Friday, November 16, 2007

Museums failing as educators

By Walter Haan,

Museums, along with publishers, schools and colleges are on the front lines as educators. But I think that museums are failing in their role in educating the public.

I was visiting the Autry National Center in Los Angeles a couple of months ago. It is currently running an exhibit entitled "Gene Autry and the Twentieth-Century West: The Centennial Exhibition, 1907-2007." As a western movie buff, particularly of B -westerns, I was looking forward to seeing the exhibit, which runs through to January 13, 2008.

I wasn't into the portion about Gene's movie career for long when I realized I was angry about what I was seeing on the walls. There is a generous amount of movie posters from Gene's movies, both from Republic Pictures and Columbia, on display. But none of them, although framed, were restored. Looking fragile, they were obviously going to look more fragile as time goes by. The generally accepted method to restore movie posters is to mount them on linen and restore them by painting over scratches and piecing together patches of paper to seamlessly fill in holes and rips. None of this was done.

But what bothered me the most was the actual mistakes in the text mounted on the walls that explained the exhibits. One of the exhibits was a large painting of Herbert J. Yates, the president of Republic Pictures from 1935 to 1959. Yates and Autry and their first wives knew each other well, had sailed across the Atlantic at least once in the late thirties together, and Yates had made Autry the movie cowboy star he was. But the text explaining the painting was incomplete about the production of Republic Pictures and the four types of productions produced by the studio. But what really got me hopping was the declaration at another exhibit that Monte Hale was the last singing cowboy.

Rex Allen was the last singing cowboy. His Republic Pictures were released from 1950 to 1954. Looking into this error, I discovered the Hale had been a very good friend of Autry's and had assisted his widow in establishing and running the Autry National Center. So I guess the next step was to make Monte Hale look better than he was by making him the last singing cowboy on film. Didn't seem to matter to get the facts straight.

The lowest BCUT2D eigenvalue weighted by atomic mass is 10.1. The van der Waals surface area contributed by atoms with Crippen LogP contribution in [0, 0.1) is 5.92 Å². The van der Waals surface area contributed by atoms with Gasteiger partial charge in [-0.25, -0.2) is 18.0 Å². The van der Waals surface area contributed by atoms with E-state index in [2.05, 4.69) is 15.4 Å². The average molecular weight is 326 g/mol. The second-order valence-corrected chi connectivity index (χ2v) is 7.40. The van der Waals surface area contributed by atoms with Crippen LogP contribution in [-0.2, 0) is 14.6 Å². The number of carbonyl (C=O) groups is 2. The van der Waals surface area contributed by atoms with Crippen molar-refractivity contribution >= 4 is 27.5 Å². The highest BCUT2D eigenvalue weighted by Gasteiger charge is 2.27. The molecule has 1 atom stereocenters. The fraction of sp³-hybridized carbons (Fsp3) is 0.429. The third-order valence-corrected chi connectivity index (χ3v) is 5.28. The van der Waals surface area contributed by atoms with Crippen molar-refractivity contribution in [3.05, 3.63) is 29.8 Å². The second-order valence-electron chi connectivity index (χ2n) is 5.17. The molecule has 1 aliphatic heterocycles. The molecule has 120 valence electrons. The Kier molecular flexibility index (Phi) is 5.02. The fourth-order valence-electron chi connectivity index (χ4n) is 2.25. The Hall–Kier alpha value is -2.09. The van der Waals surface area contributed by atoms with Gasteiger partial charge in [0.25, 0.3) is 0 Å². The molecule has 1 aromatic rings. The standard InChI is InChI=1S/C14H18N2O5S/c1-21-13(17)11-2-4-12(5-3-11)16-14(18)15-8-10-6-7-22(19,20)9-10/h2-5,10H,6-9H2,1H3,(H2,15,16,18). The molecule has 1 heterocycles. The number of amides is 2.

A couple of years ago I took my young nephew to the Museum of Natural History in New York City. I thought a little culture and educational exhibits would be a nice way to spend the time of day.

Until, as part of some exhibits in the basement, I found a large life size display of Peter Stuyvesant in a full-length window with colonial New Amsterdam behind him. The explanation on the wall identified Stuyvesant as a Governor of colonial New York.

Stuyvesant must have been turning over in his grave in The Bowery. He was the Dutch governor-general that had been forced in 1664 to surrender New Amsterdam and New Netherland to an English fleet aiming their guns at New Amsterdam. The city and colony were subsequently renamed New York.

In the incidents I described above, I complained about the inaccuracies found, but the museums didn't seem to care. I wrote down the inaccuracies for the Autry National Center and talked by phone to writers for the exhibits at the Museum of Natural History. Nothing happened.

Nothing that is, except misinformation continued to be spread by museums disguised as educational institutions. Copyright 2007 by Walter Haan,


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